Posted: 9:11 pm on May 1st

mommyval mommyval writes: One of my favorite blouses had princess seams. I was using a dark print for the front, back and sleeves, and I used a plain black for the sides. I used to wear it with a black skirt, and it definitely made my waistline look better, while the fit downplayed my busty-ness. Princess seams really seem to be the way to go if you are overly endowed in that area, because they fit in the chest, without getting all big in the waist.
Posted: 8:52 pm on May 1st

LauriR LauriR writes: Being tall and large, I find that small vertical stripes seem to be a little better that small horizontal stripes, but only a little bit. The best, though, is when the fabric is cut so that the stripes are placed diagonally into a chevron pattern - that's the ultimate good look for stripes in my mind. And stripes that vary in width generally look better than stripes that are equal widths. (For instance, a small white pinstripe against wider navy stripes.)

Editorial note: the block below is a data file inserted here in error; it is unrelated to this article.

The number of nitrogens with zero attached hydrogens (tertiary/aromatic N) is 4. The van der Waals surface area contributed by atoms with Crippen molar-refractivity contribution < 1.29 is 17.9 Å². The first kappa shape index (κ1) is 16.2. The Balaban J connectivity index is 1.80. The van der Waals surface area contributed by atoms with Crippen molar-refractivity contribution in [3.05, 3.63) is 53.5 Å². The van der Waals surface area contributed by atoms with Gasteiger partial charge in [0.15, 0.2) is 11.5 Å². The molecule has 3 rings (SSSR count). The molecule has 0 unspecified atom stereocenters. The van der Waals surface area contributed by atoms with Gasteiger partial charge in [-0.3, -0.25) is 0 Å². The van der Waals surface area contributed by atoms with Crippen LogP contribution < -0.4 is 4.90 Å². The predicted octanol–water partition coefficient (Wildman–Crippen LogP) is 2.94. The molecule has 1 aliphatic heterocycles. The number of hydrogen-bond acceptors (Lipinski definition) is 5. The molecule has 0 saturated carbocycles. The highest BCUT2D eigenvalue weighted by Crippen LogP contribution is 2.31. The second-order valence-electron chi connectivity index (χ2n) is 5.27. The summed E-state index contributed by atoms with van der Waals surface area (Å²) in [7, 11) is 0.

Posted: 7:52 pm on May 1st

sewsassylaura sewsassylaura writes: Being a person of the short round persuasion, I have used vertical stripes to try and alter that perception for years. Based on my personal experience, I would say that blocks of color running on a vertical plane work better than stripes. Ultimately, it's more a question of attitude then anything else. If you feel good about the way you look, you carry yourself with a more upright and confident manor, so it doesn't matter what shape (and yes, round is a shape) you are.
Posted: 7:39 pm on May 1st

limer limer writes: I found an article from 2008 that talks about this: